The English Governess Literary Analysis

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The need for discerning right and wrong within life is a strong one, and Anna Leonowen’s memoir The English Governess stands as a struggle on behalf of the viewers and creators to establish this binary without in betweens. With so many adaptations, each one brings to life a different attempt at creating such a distinction. These adaptations work to find a protagonist in the confusion of the original work, for when a character is so tarnished by the negatives, it can be uncomfortable for the audience to cheer them on or enjoy their positive moments and qualities. The English Governess is layered with unseemly descriptions of Anna, the representative of the English and Western world, and King Mongkut, the representative of the Siamese and ‘Oriental’ …show more content…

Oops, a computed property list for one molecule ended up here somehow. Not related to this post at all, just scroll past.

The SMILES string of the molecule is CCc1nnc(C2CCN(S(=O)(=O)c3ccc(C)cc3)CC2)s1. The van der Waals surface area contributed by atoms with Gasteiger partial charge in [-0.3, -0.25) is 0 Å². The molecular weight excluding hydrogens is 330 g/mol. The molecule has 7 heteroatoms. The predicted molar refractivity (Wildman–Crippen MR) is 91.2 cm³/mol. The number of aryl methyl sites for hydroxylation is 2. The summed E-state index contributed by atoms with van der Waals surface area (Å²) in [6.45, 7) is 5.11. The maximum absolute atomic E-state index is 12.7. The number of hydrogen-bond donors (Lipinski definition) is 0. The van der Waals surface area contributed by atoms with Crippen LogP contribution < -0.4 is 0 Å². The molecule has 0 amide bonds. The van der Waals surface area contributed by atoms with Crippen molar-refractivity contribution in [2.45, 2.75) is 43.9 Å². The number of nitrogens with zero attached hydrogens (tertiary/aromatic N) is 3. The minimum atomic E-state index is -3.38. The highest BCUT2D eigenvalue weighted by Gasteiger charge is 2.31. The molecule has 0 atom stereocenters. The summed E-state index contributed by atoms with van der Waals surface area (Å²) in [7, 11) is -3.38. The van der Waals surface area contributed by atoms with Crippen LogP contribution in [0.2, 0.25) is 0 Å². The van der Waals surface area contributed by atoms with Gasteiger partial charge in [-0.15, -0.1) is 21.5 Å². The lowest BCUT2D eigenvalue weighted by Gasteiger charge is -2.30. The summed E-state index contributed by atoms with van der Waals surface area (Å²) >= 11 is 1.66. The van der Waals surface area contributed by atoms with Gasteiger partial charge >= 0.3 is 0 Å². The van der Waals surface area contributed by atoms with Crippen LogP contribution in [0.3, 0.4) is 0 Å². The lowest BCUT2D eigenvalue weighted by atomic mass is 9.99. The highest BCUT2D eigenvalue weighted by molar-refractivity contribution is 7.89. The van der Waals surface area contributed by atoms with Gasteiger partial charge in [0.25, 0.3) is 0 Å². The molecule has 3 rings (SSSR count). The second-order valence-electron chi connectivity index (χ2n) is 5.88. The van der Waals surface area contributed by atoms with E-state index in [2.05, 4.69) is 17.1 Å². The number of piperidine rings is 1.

However, to do so would be to ignore many of the complexities that are lost or ignored in The English Governess. James Buzard describes the history of the royal harem, which stood as a unifying force in Siam that protected it from imperialism. By unifying the country in such a manner, it made Siam impenetrable to the West and strengthened its resistance. Buzard writes, “Much as we should celebrate Leonowens's striking at the institution of the harem, we must also recognize that to do so was to attack a bulwark of Thai resistance to European power” (Buzard 444). Although acknowledging the immoral practices of the harem and usage of concubines is important, this degradation is not a black and white issue. The resistance against imperialism is vital as well, and one cannot simply insult the harem without realizing the intricacies of what it stood for. In addition, Anna’s description of King Mongkut has been found to be incomplete and partially fabricated. Originally a monk, Mongkut held much higher moral values than that which Anna describes. In an interview with his great granddaughter Princess Vudhichalerm Vudhijaya, she discusses the illegitimacy of a scene written by Anna in which the King tortures and executes one of his concubines. The Princess states, “King Mongkut was in the monk's hood for 27 years before he was king. He would never have ordered an execution. It is not the Buddhist way” (Dunne 7). To further her point that the story was made up, she then pointed out that the specific concubine Anna names as being tortured and killed was in fact her grandmother who ended up marrying the Prince. The true account of the king shows a much different character, one who is a combination of qualities of good and bad. This is conflicting for the viewer for he can no longer be deemed as a true villain, and yet, certain negative